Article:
For All The Saints

On some Sundays when one of us is not feeling well or I am starting a new medicine, my wife Vicky and I worship at home instead of at Clear Lake Presbyterian Church. This past Sunday, as my doctor had just put me on something new, we did just that. When we worship at home, one of the things we like the most is singing hymns together. We sang many hymns, but only one of them brought tears to both our eyes. It is the hymn, “For All the Saints.”

The hymn was written by an Anglican priest and was first printed in 1864. It was a processional hymn, meaning it was the first hymn that would be sung at a  Sunday worship as the choir and pastors marched in. The song was in a collection of hymns which could be used on All Saints Day, the Day when many Christians remember all “the dead in Christ,” those who have died united to Christ and are now in His blessed presence. I believe the letter to the Hebrews speaks of those faithful departed  when it says we are “surrounded by a great cloud of witnesses.” (Hebrews 12:1) When we are united to Christ by faith, we know that in we cannot be separated from those who, although having died, are still  united to the source of all life“ because they are in Christ” ! (I Thessalonians 4:16). 

I believe all Christians (living and dead) are saints, not just the extra good ones. One reason I believe it is I Corinthians 1:2. The best translation of the Greek is: “To the church (called-out ones) of God in Corinth, to those sanctified (set apart) in Christ Jesus and called holy (saints), together with all those everywhere who call on the name of our Lord Jesus Christ, their Lord and ours.” For those churches whose worshipers  say the Apostles Creed when they gather in worship of God, when we say the words, “I believe in the communion of the saints,” we are saying that in Christ we are united with all Christians of all nations, tongues, circumstances, and cultures—whether living or dead!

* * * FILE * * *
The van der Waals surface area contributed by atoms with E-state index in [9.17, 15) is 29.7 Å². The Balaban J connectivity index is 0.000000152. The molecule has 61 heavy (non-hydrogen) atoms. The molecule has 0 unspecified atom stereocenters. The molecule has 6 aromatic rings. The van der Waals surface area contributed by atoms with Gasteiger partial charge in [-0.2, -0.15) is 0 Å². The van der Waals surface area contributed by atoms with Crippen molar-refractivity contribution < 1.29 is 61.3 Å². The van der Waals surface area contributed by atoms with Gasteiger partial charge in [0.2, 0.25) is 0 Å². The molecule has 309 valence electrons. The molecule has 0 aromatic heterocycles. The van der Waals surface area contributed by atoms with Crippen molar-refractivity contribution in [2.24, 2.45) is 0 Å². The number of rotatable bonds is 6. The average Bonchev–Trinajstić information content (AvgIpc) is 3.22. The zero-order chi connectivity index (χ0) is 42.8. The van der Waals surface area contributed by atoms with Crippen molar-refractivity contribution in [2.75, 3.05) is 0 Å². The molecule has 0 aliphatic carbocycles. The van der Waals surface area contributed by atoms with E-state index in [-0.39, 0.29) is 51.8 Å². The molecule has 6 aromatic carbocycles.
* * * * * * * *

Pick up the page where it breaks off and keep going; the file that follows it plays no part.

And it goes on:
The song, "For All the Saints," has particularly to do with our communion (our close unity) with those saints (or Christians) who have died and are with Christ! I am pretty sure these are the verses that Vicky and I sang:

For all the saints, who from their labors rest,
Who Thee by faith before the world confessed,
Thy Name, O Jesus, be forever blessed.
Alleluia, Alleluia!

Thou wast their Rock, their Fortress and their Might;
Thou, Lord, their Captain in the well fought fight;
Thou, in the darkness drear, their one true Light.
Alleluia, Alleluia!

O blest communion, fellowship divine!
We feebly struggle, they in glory shine;
Yet all are one in Thee, for all are Thine.
Alleluia, Alleluia!

And when the strife is fierce, the warfare long,
Steals on the ear the distant triumph song,
And hearts are brave, again, and arms are strong.
Alleluia, Alleluia!

I am particularly moved by the last two verses printed above. The last verse brought to Vicky’s mind the scene in Lord of the Rings where the forces of Theoden the King of Rohan (with his niece Eowyn disguised as a male warrior) are coming to the rescue of the city of Gondor which is besieged by an overwhelming force of evil.  As the battle is going very badly for Gondor, the horn of Rohan sounds (it is like a mixture of a trumpet and a shophar). It announces that the forces of good are about to rescue their besieged comrades at the last moment—when there had seemed to be no hope.
“And hearts are brave, again, and arms are strong.
Alleluia, Alleluia!”

Winfield Casey Jones is a retired pastor and can be reached at The column first appears in the Pearland and Friendswood Reporter News.


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